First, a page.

Savitha*, a 16-year-old minor girl from Chennai, was to be married off to a 35-year-old man in September of last year. Her parents invited close relatives to the ceremony by handing out invitations. Just as the wedding was about to take place, officials from Childline came to her rescue based on a tip-off from her 15-year-old cousin. He sent a copy of the invitation to the non-governmental organisation (NGO) that had once conducted an awareness programme on preventing child marriages in their locality.
Savitha was lucky and was rescued on time. She is now pursuing an undergraduate degree in a government college in Chennai.
But could we leave the fate of children being forced into marriages to luck?
In Savitha’s case, the awareness created by the NGO among the people in the community led her cousin to promptly react and make a timely complaint. However, not many of us know how to register a complaint against child marriage when we come across such instances.
Here is a simple guide on all you need to know about child marriage laws and how we can stop them.
Read more: How flawed eviction and resettlement are triggering child marriages in Chennai
What does the law say about child marriages?
The Child Marriage Restraint Act (CMRA) 1929, which recognises child marriages as an evil, prohibited child marriages of girls below the age of 15 and of boys below the age of 18. In 1978, the law was amended to make it more effective, raising the minimum age of marriage to 18 years in the case of girls and 21 years in the case of boys.
The amended law was known as the Child Marriage Restraint Act, 1929. This Act was aimed only at restraining the solemnisation of child marriages and not its prevention or prohibition and also failed to identify the authorities responsible for preventing child marriages.
In a bid to overcome such shortcomings, the Central Government enacted the Prohibition of Child Marriage Act (PCMA), 2006 which came into effect on November 1, 2007.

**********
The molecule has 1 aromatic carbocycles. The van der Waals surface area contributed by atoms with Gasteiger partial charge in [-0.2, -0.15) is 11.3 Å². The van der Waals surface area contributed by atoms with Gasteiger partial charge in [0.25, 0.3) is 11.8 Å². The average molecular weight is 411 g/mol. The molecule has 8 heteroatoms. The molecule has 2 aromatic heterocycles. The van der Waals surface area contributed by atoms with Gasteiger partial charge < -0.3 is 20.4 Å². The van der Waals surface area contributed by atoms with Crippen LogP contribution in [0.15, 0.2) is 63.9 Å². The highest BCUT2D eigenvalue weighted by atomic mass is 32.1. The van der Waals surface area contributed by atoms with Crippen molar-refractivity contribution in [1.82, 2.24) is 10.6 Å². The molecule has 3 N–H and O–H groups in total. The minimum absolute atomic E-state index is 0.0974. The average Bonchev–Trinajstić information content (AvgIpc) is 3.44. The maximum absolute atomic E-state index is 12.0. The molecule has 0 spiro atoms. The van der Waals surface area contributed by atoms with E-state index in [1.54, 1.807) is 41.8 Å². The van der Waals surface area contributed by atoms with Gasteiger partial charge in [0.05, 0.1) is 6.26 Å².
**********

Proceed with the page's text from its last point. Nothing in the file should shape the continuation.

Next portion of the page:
According to PCMA 2006, a child is defined as a person who, if a male, has not completed twenty-one years of age, and if a female, has not completed eighteen years of age. While child marriages are an offence, solemnisation of child marriages is considered a cognisable and non-bailable offence. The courts also have the power to issue injunctions for prohibiting such instances from taking place.
If the injunction is contravened or, if the child is taken away from their lawful guardian by enticement, force or use of deceitful means or, is sold or trafficked for the purpose of marriage, the marriage will be declared null and void.
What is the punishment for offenders?
Whoever performs, conducts, directs or abets any child marriage shall be punishable with rigorous imprisonment which may extend to two years and shall be liable to a fine which may extend to one lakh rupees. The PCMA 2006 also provides punishment for those who permit and promote child marriages.
Hence, it is necessary that every individual who is aware of any child marriage that is going to be conducted or is being conducted or has been conducted, to make sure that they do not permit or promote child marriage by not reporting about it. They can be made liable under the present law and also the Indian Penal Code for abetting the offence.
Offenders could include:
• The guardians/parents of both parties
• Relatives/friends of both parties
• Neighbours of both parties
• Community leaders who give patronage to such marriages
• Marriage bureaus/persons responsible for fixing marriages
• The bridegroom if he is over 18 years of age
• Caterers and other service providers
Who can register a child marriage complaint?
A complaint can be filed by any person, including those who report an incidence of child marriage. This includes:
- A person who has reason to believe that child marriage is likely to take place
- A person who has personal information